Guest column / A rabbi's message about giving touches all faiths
`Tis the season once again not only to make the retailers happy but to reflect on the spirit of giving. Sharing joy is the core of all faith traditions. At happy times, it's especially good to share with individuals in need and organizations that do good.
In addition, the end-of-the-year tax incentive creates a timetable to consider how generous we have been during the past year and how much more we can do. Being charitable at any time is important and appropriate, but there are some practical implications around Dec. 31 that do factor into the choices we make.
I've had a couple of interesting conversations recently with folks who prefer to give anonymously -- individuals and couples who have been very generous but wish to keep their gifts private. Noble for certain! In fact, anonymous giving is the second highest rung of ladder of sacred giving outlined by the 12th-century Jewish sage Maimonides. (Helping someone find a job or providing self sustaining means is the highest).
The flip side of being anonymous is that it deprives others of knowing of a giver's commitment and leadership to a particular cause. Sometimes when we look at the list benefactors' names, we say, "If that person is so generous, maybe I should be as well." Putting a public face or name on one's philanthropy inspires others to do good. I'm not suggesting that the anonymous giver is doing something inappropriate (quite the contrary), I'm just suggesting there is also virtue in letting others know how generous you are.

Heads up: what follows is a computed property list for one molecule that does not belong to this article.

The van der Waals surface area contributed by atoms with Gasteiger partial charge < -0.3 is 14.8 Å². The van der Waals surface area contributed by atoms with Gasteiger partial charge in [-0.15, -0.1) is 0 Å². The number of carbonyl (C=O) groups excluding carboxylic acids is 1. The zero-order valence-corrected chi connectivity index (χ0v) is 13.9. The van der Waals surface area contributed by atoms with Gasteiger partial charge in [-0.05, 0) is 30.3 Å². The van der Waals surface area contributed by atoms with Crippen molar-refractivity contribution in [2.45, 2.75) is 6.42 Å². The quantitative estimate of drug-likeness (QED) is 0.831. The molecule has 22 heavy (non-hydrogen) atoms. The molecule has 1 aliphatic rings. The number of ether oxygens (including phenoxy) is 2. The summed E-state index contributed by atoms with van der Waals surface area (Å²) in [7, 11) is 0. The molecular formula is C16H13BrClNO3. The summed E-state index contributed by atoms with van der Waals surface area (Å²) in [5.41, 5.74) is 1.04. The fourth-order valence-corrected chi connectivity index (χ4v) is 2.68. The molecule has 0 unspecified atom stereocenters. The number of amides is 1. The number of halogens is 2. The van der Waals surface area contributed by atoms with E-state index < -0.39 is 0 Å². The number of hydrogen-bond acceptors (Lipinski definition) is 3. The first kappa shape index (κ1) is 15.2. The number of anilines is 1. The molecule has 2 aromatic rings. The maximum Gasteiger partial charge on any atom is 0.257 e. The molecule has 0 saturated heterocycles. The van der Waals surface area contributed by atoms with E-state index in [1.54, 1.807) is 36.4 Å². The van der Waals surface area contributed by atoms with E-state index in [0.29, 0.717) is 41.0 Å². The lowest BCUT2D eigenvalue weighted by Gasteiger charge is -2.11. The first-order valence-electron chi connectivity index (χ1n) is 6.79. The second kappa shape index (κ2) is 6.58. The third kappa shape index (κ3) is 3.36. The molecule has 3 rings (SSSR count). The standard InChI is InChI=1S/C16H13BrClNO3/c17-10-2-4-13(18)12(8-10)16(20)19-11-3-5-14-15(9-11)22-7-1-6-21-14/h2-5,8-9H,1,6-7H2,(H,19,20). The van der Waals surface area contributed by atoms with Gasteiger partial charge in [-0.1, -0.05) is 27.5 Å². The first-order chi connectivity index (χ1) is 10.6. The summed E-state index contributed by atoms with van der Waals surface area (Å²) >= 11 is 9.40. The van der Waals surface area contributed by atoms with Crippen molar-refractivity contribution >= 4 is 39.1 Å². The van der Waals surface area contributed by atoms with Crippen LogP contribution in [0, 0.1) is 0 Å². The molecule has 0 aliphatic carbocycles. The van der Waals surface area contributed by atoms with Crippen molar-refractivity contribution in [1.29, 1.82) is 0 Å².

In this season of giving, there is also something important that parents can do. I'm a big believer in teaching our children -- the next generation of givers -- that making donations is part of what we do. We tend to write checks or make contributions online when the kids aren't around. I think we should celebrate our generosity and be certain that our children know what we're doing.
Rather than giving gifts during one night of Hanukkah -- or in the days just before or after Christmas -- why not take all the solicitation letters we receive at this time of year and have a family meeting to discuss and teach about the organizations we choose to support. That way our generosity can shine brightly at all times of year and we can share a powerful lesson about the importance of charitable giving.
Rabbi James Prosnit lives in Fairfield and is the spiritual leader of Congregation B'nai Israel, a Reform temple in Bridgeport where more than 300 Fairfield families worship.